House Republicans have been passing around this card to represent what they say is their idea of what the Federal tax return should look like:
One thing that’s obvious: no deduction for state and local taxes. You might think that high-tax states might object to this, and in the case of New York, you’d be correct:
Gov. Cuomo said eliminating the deduction would “effectively increase state and local taxes by 20 percent to 44 percent, depending on a person’s tax bracket.”
“This would be a deathblow to New York, putting us at a horrible competitive disadvantage,” Cuomo said.
Like the level of taxation in New York wasn’t a competitive disadvantage all by itself.
Meanwhile, in that other reputed high-tax state:
Eliminating the state and local tax deduction would hit New York and California especially hard, according to a Tax Policy Center 2016 study. Combined, residents of the two states accounted for 32 percent of the total state and local tax deductions claimed nationwide.
This would bring home to all Americans how efficiently their home states are governed. Right now, high-taxing, high-spending states can mask their activities to a certain extent, because their taxpayers are sheltered from the local tax burden by deducting it from their federal taxes. If that were no longer an option, every taxpayer would know precisely how much their state politicians are costing them — because they’d be paying it on top of, over and above, their federal taxes.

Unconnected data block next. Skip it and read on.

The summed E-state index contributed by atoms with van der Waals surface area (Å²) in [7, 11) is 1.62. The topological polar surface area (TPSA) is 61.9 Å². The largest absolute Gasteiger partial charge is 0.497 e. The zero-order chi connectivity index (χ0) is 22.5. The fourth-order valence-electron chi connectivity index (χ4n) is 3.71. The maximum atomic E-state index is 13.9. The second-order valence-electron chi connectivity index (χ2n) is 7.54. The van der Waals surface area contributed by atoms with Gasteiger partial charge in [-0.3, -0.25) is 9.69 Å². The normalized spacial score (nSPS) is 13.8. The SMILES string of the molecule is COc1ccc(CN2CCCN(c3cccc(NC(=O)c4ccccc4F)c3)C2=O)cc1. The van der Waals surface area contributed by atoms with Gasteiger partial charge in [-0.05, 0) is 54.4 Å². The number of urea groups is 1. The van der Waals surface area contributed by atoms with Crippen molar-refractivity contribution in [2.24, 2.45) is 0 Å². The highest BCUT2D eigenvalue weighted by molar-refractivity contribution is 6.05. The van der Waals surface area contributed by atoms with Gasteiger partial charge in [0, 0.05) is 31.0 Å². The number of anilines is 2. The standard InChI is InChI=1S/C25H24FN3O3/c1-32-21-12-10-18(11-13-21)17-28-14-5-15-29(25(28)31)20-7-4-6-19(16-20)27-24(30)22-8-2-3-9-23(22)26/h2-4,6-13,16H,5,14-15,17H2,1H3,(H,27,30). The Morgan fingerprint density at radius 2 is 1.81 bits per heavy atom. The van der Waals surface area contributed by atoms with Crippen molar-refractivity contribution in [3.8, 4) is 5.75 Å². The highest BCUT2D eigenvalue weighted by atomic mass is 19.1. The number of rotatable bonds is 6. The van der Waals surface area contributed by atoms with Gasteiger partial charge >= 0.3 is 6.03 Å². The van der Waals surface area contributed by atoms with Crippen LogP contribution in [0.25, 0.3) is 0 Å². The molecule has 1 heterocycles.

I’m not quite so sanguine about this. Few states are governed particularly efficiently; the one in which I live levies taxes at a lower rate than either New York or California, and it’s been in a deep dark budget hole for some time.
The odds are pretty good that those living in tax-and-spend states such as New York, California, etc. would be very, very unhappy to experience the full magnitude of those states’ punitive taxes. They’d probably launch loud, vociferous campaigns to change their politicians’ habits — or change their politicians altogether.
Complaining about the Oklahoma legislature is de rigueur in these parts, but we don’t seem to be accomplishing a great deal of incumbent disposal, just like those Other States.
That said, I like the basics of this plan, but I question Rep. Kevin Brady (R-TX), who’s a prime mover behind it:
“We are proposing a change,” Brady said in an interview. “Rather than keep Washington taxes high and have just a few get relief from state and local taxes … No longer will Washington punish or reward you based on how much you earn or where you choose to live.”
They’ll find some way to reward their friends and punish their perceived enemies. They always do.